Almost a hundred years before he said this, the thinker and poet Giacomo Leopardi in his Discorso sopra lo stato presente dei costumi degl’italiani paints a picture of his country that, in concentrating on the problem of self-regard, in many ways looks forward to Fascism, and indeed is not without its appropriateness in Italy today. Leopardi starts from the premise that “the massacre of illusions” that has swept away religion and philosophy in Europe has left no basis for morality but the “good taste” of “society,” by which, he makes clear, he means high society. This existed, he felt, in France and in England, where a man is “ashamed to do harm in the same way that he would be ashamed to appear in a conversation with a stain on his clothes.” But Italy, after centuries of poverty and division, found itself without such a society, without this taste, without self-respect. Thus if “the principal basis of the morality of an individual and a people is the constant and profound regard it has for itself,” Italy, where conversation was no more than a “school for insults,” is an entirely immoral place where people do what they do out of the merest habit, laziness, or selfishness, and in the most complete indifference, or even scorn, for the public gestures they make.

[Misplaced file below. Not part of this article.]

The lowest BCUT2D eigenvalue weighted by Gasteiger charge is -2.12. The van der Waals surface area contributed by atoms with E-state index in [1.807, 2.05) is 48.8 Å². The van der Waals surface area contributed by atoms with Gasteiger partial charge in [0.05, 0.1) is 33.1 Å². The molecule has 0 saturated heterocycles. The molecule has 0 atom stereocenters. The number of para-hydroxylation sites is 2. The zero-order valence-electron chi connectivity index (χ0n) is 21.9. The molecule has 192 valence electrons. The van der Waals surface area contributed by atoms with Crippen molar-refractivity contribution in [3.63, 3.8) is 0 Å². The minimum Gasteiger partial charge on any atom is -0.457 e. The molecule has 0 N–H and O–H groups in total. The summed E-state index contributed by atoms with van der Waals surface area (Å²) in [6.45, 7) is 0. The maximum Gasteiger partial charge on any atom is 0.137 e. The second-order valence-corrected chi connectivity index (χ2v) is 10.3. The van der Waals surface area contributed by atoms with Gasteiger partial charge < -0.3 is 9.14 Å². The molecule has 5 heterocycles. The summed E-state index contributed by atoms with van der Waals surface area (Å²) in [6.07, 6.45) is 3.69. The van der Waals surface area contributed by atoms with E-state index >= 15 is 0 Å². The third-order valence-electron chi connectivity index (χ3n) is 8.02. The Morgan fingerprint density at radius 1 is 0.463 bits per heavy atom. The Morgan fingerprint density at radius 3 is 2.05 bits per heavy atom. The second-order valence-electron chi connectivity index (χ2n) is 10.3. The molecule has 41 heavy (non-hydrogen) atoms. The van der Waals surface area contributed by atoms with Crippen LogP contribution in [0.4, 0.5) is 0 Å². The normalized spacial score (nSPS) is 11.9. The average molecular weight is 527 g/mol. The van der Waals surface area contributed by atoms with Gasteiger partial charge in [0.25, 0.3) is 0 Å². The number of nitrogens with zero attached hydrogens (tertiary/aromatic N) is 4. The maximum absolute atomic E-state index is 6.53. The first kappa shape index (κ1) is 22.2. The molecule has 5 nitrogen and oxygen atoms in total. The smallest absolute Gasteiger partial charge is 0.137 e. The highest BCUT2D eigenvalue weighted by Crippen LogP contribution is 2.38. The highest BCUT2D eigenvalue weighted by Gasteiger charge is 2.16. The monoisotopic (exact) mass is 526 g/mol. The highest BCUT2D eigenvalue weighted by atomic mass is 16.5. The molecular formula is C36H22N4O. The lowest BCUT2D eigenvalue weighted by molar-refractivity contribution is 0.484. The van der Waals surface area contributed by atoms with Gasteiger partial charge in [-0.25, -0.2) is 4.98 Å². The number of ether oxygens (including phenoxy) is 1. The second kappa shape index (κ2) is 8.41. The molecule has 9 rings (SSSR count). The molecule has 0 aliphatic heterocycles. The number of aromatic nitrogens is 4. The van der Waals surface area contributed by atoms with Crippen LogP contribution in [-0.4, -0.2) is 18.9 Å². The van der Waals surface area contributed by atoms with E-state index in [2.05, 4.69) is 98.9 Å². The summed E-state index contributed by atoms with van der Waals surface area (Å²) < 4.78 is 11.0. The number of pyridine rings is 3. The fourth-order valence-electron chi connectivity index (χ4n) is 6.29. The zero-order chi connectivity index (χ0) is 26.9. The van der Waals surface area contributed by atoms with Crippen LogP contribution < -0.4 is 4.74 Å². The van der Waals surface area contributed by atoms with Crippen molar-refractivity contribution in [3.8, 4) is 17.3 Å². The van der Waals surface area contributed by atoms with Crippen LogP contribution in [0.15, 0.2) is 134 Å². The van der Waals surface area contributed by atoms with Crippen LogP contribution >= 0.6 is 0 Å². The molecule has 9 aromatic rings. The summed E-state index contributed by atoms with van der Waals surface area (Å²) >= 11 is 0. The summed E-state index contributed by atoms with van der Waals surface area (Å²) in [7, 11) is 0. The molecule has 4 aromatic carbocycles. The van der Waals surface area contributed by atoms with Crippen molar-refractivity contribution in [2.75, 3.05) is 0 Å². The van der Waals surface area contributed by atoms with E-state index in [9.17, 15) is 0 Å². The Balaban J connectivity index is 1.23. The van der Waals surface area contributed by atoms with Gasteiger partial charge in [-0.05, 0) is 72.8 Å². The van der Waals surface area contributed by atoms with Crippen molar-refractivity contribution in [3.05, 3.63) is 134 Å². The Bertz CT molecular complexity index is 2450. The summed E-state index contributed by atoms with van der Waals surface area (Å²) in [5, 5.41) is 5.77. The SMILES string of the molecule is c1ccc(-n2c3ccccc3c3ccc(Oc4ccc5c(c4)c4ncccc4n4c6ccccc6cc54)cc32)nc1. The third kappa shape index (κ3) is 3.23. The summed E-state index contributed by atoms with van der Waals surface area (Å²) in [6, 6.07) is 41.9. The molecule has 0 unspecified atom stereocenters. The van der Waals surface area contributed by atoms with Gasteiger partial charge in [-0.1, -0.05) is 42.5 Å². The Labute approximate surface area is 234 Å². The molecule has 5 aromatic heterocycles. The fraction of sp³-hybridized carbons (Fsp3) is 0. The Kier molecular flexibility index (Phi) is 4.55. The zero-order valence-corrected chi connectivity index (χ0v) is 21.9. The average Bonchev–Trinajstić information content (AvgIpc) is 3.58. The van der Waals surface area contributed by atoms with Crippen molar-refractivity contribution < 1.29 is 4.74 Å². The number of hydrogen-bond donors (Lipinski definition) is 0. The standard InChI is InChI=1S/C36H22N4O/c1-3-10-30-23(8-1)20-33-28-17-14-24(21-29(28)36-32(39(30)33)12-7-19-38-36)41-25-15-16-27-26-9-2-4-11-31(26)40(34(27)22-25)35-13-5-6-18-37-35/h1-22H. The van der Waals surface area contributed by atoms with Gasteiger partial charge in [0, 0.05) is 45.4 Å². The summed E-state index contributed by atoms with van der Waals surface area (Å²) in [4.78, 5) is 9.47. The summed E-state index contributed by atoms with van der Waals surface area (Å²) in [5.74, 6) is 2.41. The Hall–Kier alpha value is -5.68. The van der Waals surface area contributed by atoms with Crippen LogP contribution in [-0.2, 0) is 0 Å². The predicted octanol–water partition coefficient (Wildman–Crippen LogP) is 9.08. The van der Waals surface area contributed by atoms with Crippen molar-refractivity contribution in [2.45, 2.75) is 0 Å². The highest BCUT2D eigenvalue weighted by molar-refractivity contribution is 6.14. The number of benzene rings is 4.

Leaving aside the virulence of Leopardi’s attack, which is not without a certain personal bitterness, what is striking about his reflections is the value they give to illusion, above all collective illusion, at the expense of truth, and the way this value is connected with self-respect. Anticipating by many years Nietzsche’s argument that morality was fundamentally a question of aesthetics, he praises the English in particular for the ludicrously high opinion they have of themselves. This illusion—for there is no real reason why the English should have such a high opinion of themselves—allows them to treat each other with great respect. The Italians, on the other hand, living in the truth of total disillusionment, do nothing but sling mud at each other, each antagonist holding even himself in the lowest possible regard.2 In one sense backward (they are without a homogeneous polite society), in another they are obliged to be the avant-garde: they must create a collective illusion deliberately and consciously, something that has never been done before. This is the direction in which, whether intentionally or not, the whole of Leopardi’s Discorso tends. A huge effort of will is required, a great act of collective self-deception. Bereft of religion,3 society must enchant itself with its own imagined worth. Such a vision can only put enormous pressure on art and on the artistic elite from whom any such act must originate.4